substitute a round or square plait if you like). Cut off the eight strands that you placed out of the
way. On the end you are working with cut of two of the nine strands. If using nylon burn the
loose ends. Take one of the seven remaining strands and place it over a chair or something to get it
out of your way for now. With the remaining six strands make a simple over and under plait in
groups of two over two continuous reversing the process until you achieve about an eight-inch
length. (see pic below) Bring the loose ends together at the starting point where the half hitch
section ends and wrap them together with the loose single strand that you had gotten out of your
way. Cut off all the extra loose ends. Where the sections come together will require Turks heads
to cover the wraps.
If you don't want to make a large Turks head with several bights, use a slightly larger cord and
chase it around four of five times. How you end it off is up to you.
(See also Cbrew’s 9 and 17 strand double-braided lanyard tutorials for more ideas on finishing off
the lanyards. ed.)
NOTE! Our thanks go to "JW" who emailed me that the numbers in red (originally 8t and 4 ft)
would not produce a sufficiently long braid to successfully complete the lanyard.
Line usage: if making a belt or long sennit for a frame, allow 1.5:1 on
the cut - 12" raw line will give you about 8" of sennit. Experiment with
this! Size of line WILL affect the ratio!
|Variation to the above instructions: when you first lay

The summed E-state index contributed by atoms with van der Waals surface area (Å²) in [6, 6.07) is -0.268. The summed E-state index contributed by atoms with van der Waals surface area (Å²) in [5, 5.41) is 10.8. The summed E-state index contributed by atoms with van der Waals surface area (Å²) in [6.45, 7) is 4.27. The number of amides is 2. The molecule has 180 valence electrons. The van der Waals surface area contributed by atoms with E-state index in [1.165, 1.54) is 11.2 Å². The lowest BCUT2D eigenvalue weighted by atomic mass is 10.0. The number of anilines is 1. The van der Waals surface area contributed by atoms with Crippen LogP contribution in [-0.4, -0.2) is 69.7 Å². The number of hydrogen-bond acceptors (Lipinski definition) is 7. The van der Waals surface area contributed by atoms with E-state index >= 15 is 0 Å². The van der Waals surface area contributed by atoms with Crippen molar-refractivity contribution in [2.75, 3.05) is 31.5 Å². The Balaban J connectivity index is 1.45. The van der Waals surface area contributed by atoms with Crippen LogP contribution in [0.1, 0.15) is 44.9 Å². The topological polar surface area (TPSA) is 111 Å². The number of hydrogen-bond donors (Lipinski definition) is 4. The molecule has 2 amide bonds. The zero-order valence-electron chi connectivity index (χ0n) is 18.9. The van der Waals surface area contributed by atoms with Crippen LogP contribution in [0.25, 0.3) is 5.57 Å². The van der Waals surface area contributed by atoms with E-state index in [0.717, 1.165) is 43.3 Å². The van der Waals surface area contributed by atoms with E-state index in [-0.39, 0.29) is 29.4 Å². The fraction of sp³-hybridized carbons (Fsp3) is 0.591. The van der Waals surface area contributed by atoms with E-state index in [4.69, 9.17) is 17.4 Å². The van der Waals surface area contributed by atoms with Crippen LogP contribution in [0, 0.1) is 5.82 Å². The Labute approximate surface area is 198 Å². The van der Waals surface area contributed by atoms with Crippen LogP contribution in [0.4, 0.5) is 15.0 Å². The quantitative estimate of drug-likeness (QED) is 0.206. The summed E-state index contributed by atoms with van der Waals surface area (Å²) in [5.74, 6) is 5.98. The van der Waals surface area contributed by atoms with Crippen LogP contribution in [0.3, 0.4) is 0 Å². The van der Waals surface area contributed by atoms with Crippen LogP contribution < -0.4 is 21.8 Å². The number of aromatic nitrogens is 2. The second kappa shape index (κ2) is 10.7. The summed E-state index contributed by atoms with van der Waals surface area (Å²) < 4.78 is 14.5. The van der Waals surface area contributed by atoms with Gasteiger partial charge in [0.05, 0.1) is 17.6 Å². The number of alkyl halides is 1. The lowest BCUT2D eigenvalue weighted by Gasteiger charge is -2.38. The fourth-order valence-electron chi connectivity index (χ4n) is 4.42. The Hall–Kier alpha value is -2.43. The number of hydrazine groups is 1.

up your lines, cut 17 to 72" length, clamp all 17 once
assembled at the midpoint, then work from the center
out on both legs... this will give you a "mirror image"
braid on both sides. Cover the start point with another
turkshead or fancy wrap. Experiment with this and
you'll see a very nice lanyard emerging! ed.)
Here's one I did: mirrored, with an "over-two" hitching
at the collector knot, and star knots at the ends of the
strop. The "Over Two" took the most time to do!
|If YOU would like to contribute a tutorial on fancy knotting / braiding / sennits, please contact me!
We'd love to have it up on the site!
Don Wright has a few thoughts on doing the mirrored verzion of the French Sennit:
Vince, here is a couple of pics of the center/reversing section of the 17 strand french sennit lanyard.
The instructions for creating this joint are the same as the ones for the regular 17 strand double braid sennit. Once you get to
the desired length from the center point, go back and start braiding in the other direction, being sure that you've got the
"French" side up. Where you start again makes a perfect X where the ridge strands cross over in front and a 2 strand layer one
time in back. You could almost leave it without a cover knot as the "X" looks real neat. I just love the way the French sennit
looks and am going to try making a belt out of it.
|I recently (Dec '08) succumbed to the siren call of theinternet and started a
"Facebook" page... it is rather sily but it DID produce one benefit in that I've been
contacted by many folks who had dropped out of my life.
Pat and Dick Wexelblat of Merion, PA, are two such: Dick is a superb artisan in
wood turnings and his bowls are incredibly pretty, Pat is a former musician who lost
her hearing and then became just as skilled in wire art and jewelry as she was in
music! (She's ALWAYS done artistic knitting!) (Tigerlilly
Workshop main page)
She saw this tutorial page and sent me (the NEXT DAY, mind ya!) this picture,
which looks MUCH better in the larger verzion.
Never thought of doing this stuff in wire, but it looks pretty neat!